China Mobile has launched an investigation into its Hong Kong subsidiary's mobile television deal with Ricky Wong Wai-kay's Hong Kong Television Network, saying it might violate mainland rules.
But HKTV said its agreement with China Mobile Hong Kong Corporation had "concluded".
And a China analyst said any inquiry by the parent company was unlikely to result in a reversal of the deal.
State-owned China Mobile made the announcement on its website last night, saying it would launch an internal probe into its Hong Kong unit's equity transaction with "a certain Hong Kong TV network company".
But it was not disclosed to the Hong Kong Exchanges and Clearing, where China Mobile is listed.
The HK$142 million acquisition of China Mobile Hong Kong - the only operator specifically assigned with spectrum to provide mobile television services - was announced late last month.
It came almost three months after Wong's hopes of launching a free-to-air service were dashed when the government denied him a licence.
Last night's statement said: "Regarding the share transaction between China Mobile Hong Kong Corporation and a certain television network company in Hong Kong, China Mobile Communications Corporation has decided to launch an internal investigation.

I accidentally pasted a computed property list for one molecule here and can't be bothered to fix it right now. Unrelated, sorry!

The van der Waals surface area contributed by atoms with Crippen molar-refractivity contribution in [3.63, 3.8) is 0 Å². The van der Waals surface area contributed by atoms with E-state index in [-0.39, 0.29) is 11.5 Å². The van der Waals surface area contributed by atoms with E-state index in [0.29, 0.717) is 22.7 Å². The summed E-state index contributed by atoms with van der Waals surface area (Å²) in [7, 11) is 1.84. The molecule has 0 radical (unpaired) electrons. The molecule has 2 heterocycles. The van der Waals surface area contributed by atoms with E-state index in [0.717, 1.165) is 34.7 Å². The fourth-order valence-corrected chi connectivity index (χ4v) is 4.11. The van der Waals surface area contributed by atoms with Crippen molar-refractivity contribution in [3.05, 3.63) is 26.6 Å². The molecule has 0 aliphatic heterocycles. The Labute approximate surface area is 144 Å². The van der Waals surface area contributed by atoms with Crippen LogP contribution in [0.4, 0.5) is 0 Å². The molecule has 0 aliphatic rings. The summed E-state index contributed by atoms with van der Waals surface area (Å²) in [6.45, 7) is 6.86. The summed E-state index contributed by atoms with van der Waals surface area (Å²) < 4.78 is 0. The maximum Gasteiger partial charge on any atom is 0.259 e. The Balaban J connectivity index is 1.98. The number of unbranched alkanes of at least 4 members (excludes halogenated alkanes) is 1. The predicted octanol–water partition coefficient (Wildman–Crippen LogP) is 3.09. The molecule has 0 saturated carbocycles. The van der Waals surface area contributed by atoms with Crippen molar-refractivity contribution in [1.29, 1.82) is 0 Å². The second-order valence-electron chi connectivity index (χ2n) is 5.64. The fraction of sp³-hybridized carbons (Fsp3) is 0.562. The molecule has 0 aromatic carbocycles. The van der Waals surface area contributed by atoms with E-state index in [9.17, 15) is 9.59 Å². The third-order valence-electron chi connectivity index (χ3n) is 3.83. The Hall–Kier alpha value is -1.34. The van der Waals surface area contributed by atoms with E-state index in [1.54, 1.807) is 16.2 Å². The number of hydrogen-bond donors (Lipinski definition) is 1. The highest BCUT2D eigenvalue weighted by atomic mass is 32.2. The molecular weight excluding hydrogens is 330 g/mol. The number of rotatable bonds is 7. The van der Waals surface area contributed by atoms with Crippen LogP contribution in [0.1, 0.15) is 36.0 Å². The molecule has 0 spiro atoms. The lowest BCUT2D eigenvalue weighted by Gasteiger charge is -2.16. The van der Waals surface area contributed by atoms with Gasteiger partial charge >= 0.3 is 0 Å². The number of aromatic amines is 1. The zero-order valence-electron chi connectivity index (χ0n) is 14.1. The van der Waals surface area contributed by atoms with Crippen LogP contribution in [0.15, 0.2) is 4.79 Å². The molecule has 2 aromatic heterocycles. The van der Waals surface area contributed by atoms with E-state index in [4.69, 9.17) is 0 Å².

"The content of the investigation includes whether the transaction complies with the relevant regulations of the State-owned Assets Supervision and Administration Commission of the State Council as well as the internal management system of the company."
China watcher Johnny Lau Yui-siu said the "unusual" move by the operator showed Beijing's contradictory approach to Hong Kong-related matters, "underlining the conservatives' disapproval of the sale".
He added: "But if a final legal agreement has been entered into, it would be impossible for the parent company to nullify it with administrative measures."
A China Mobile Hong Kong Corporation spokeswoman would not comment.
A spokeswoman for HKTV said "the transaction is concluded" and the station would not comment on other companies' internal matters.
Last week Hong Kong's Communications Authority said it would not investigate the deal as "the acquisition does not give rise to a concern that it may have, or is likely to have, the effect of substantially lessening competition in the relevant telecommunications markets". Its spokeswoman said last night there was no change to the decision.
Wong has already announced plans to launch three to five internet channels, similar to services offered by Netflix, Hulu and WhereverTV.
Professor Anthony Fung Ying-him, director of Chinese University's school of journalism and communication, said China Mobile's statement was unusual. "It's impossible that the parent company was not aware of the deal its subsidiary made. The announcement perhaps indicates that there's differing opinions [internally] about the decision."